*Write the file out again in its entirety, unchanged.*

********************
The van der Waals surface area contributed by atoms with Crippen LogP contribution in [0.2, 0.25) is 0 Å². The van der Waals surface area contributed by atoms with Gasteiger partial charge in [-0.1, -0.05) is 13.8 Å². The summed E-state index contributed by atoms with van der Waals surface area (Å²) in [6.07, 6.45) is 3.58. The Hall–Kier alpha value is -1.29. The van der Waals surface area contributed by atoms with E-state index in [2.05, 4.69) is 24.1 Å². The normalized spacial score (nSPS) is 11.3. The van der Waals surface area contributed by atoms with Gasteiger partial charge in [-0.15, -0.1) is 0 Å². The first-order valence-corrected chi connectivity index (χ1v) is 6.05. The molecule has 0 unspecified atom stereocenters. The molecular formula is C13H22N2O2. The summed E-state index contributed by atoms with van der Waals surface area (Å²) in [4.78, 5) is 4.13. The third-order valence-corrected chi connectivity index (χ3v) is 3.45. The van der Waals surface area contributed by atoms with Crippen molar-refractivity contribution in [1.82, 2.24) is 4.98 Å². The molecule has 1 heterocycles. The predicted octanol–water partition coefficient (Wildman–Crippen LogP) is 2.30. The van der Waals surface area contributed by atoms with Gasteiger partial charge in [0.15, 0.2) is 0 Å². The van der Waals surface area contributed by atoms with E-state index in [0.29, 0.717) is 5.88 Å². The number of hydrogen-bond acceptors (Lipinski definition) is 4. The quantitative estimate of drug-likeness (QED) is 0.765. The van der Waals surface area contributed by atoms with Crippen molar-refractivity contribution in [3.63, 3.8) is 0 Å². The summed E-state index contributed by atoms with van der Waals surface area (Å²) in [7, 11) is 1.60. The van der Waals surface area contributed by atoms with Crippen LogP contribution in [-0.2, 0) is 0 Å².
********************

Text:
The van der Waals surface area contributed by atoms with Crippen LogP contribution in [0.2, 0.25) is 0 Å². The van der Waals surface area contributed by atoms with Gasteiger partial charge in [-0.1, -0.05) is 13.8 Å². The summed E-state index contributed by atoms with van der Waals surface area (Å²) in [6.07, 6.45) is 3.58. The Hall–Kier alpha value is -1.29. The van der Waals surface area contributed by atoms with E-state index in [2.05, 4.69) is 24.1 Å². The normalized spacial score (nSPS) is 11.3. The van der Waals surface area contributed by atoms with Gasteiger partial charge in [-0.15, -0.1) is 0 Å². The first-order valence-corrected chi connectivity index (χ1v) is 6.05. The molecule has 0 unspecified atom stereocenters. The molecular formula is C13H22N2O2. The summed E-state index contributed by atoms with van der Waals surface area (Å²) in [4.78, 5) is 4.13. The third-order valence-corrected chi connectivity index (χ3v) is 3.45. The van der Waals surface area contributed by atoms with Crippen molar-refractivity contribution in [1.82, 2.24) is 4.98 Å². The molecule has 1 heterocycles. The predicted octanol–water partition coefficient (Wildman–Crippen LogP) is 2.30. The van der Waals surface area contributed by atoms with Gasteiger partial charge in [0.15, 0.2) is 0 Å². The van der Waals surface area contributed by atoms with E-state index in [0.29, 0.717) is 5.88 Å². The number of hydrogen-bond acceptors (Lipinski definition) is 4. The quantitative estimate of drug-likeness (QED) is 0.765. The van der Waals surface area contributed by atoms with Crippen molar-refractivity contribution in [3.63, 3.8) is 0 Å². The summed E-state index contributed by atoms with van der Waals surface area (Å²) in [7, 11) is 1.60. The van der Waals surface area contributed by atoms with Crippen LogP contribution in [-0.2, 0) is 0 Å².